Haakon was massively popular and did his utmost to be true to Norwegian customs, hobbies, and culture. When Norway was invaded by German forces in the second World War, Germany demanded that Norway stop resisting, give in to German demands, and appoint Vidkun Quisling, the leader of the Norwegian fascist party, as Norway’s new prime minister.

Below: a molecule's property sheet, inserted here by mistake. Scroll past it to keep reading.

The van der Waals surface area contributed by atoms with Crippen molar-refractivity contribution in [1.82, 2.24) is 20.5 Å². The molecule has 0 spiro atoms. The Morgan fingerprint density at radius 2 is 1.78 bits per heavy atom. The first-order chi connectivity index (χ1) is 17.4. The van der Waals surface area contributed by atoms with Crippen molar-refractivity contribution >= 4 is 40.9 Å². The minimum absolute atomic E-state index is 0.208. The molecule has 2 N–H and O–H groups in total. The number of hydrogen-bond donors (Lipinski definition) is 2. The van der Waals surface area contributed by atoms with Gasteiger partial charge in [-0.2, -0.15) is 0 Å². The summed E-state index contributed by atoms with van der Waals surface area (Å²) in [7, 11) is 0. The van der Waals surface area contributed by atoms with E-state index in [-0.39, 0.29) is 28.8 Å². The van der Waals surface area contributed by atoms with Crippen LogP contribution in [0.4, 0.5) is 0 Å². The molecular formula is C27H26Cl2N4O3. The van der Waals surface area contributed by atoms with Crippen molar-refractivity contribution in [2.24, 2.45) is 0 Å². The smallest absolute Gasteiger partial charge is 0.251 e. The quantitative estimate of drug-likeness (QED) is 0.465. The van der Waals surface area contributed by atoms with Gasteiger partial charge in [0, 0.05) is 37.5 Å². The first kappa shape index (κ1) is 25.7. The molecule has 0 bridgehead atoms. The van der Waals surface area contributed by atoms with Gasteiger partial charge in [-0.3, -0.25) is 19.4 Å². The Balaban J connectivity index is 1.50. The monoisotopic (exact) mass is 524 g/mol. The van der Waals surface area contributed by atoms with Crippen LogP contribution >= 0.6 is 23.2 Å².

Haakon said that he would not back down and would never agree to appoint Quisling. And if the government felt otherwise, then he would abdicate so as not to stand in their way.
The government, proud of their king’s moral bravery and terrified of losing him, unanimously voted to tell Germany that they could SUCK IT; Norway continued to resist, even despite German assassination attempts which kept them on the run all the way to London. He returned from exile after the war and went on to rule happily for another twelve years until his death.